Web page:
Scott Morrison has taken a knock in his personal ratings. He fell 5 points on the “better PM” measure, to 56%; Anthony Albanese improved 4 points to 30%.

Satisfaction with Morrison’s performance was down 2 points to 62%; his dissatisfaction rating was up 2 to 34%, for a net approval of plus 28%.

Satisfaction with Albanese rose 4 points to 42%; dissatisfaction with him was down 4 points to 41%. His net satisfaction rating is plus 1.

Publicity around the slow early start to the vaccine rollout may have also fed into the poll.

Handling the March4Justice is fraught for the government given the strength of feelings around the rape allegations, which have morphed into the wider issue of women’s voices being heard.

The Newspoll reverse puts extra pressure on Morrison as he and “March4Justice” organisers on Sunday night were in a face off.

Morrison on Sunday said he would not go outside Parliament House to meet the protesters, but march organisers were waiting until Monday to confirm whether they’d accept his invitation to meet a delegation in his office.

It’s expected they will do so after making their point. The delegation would likely include Brittany Higgins, whose allegation she was raped by a colleague in the office of then defence industry minister Reynolds sparked the series of events that have culminated in Monday’s march.

The Newspoll comes as the Western Australian Liberals suffered a massive rout in the state election, being reduced to two or possibly three seats in the 59-seat lower house.

The Nationals are expected to get four seats, entitling them to become the official opposition. Liberal leader Zak Kirkup lost his seat.




Read more:
Labor obliterates Liberals in historic WA election; will win control of upper house for first time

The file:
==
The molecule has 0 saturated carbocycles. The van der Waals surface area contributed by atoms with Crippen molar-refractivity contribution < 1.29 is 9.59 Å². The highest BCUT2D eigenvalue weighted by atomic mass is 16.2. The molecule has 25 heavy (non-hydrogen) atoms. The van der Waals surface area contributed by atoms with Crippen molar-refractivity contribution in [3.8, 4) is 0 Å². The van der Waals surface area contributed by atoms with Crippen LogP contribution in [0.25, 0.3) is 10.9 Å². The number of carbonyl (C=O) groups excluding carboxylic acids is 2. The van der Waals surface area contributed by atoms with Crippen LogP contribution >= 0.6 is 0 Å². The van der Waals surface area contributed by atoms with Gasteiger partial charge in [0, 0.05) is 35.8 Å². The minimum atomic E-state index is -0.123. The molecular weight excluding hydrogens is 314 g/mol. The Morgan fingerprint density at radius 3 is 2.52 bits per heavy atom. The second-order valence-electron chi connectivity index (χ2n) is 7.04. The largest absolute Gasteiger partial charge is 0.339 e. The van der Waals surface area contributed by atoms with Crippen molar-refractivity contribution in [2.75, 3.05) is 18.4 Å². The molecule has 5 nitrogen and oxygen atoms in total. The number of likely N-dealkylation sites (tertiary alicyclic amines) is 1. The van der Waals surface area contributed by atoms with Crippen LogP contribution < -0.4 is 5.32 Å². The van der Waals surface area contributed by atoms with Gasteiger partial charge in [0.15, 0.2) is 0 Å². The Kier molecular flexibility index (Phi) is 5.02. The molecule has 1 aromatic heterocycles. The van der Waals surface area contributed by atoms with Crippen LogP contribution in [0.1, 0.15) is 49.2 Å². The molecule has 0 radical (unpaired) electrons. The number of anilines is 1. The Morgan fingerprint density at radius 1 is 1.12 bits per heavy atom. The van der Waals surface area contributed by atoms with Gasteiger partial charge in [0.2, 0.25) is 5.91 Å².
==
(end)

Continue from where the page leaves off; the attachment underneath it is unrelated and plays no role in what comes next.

On counting to date, the McGowan government polled nearly 60% primary vote, achieving a two-party swing of nearly 14%. The result is the latest, and most dramatic, evidence of voters rewarding leaders for their successful handling of the pandemic.

Morrison – whose government initially supported Clive Palmer’s challenge to the WA hard border but later backed off for political reasons – said Labor’s victory was “a resounding endorsement of Mark McGowan’s leadership, which I didn’t find surprising”.

The PM pointed to the distinction voters make between federal and state elections, citing 2001 when the WA Coalition government received a drubbing but John Howard won federally.

While it’s true voters distinguish, Howard’s victory came after he made significant policy changes and following the Tampa affair and the September 11 attacks in the United States.

Albanese said many people had voted Labor for the first time. “It shows they’re open to voting Labor and I take great encouragement from it.”

Morrison again indicated the election will be next year.

Though the direct federal implications are limited Saturday’s result leaves the WA Liberals with reduced on-the-ground resources and funding for the federal election, in a state which has been important in holding up the Morrison government’s majority. The Liberals currently have 11 of the 16 federal seats.




Read more:
Labor’s thumping win in Western Australia carries risks for both sides


The federal Liberals in WA are presently mired in problems, with the uncertain futures of Porter and Reynolds who are both from that state.

The Liberals might also lose a seat in the WA redistribution, which threatens Porter’s electorate of Pearce.

The crisis over Porter is worsening for Morrison, who has ruled out an independent inquiry to determine whether he is a fit and proper person to be attorney-general after a deceased woman’s allegation he raped her in 1988, which he strongly denies.

Agitation for an inquiry continues to mount. On Friday a former boyfriend of the woman, business executive James Hooke, said he had had discussions with both the woman and Porter that were relevant. He supported an inquiry and said he was willing to testify if one was set up.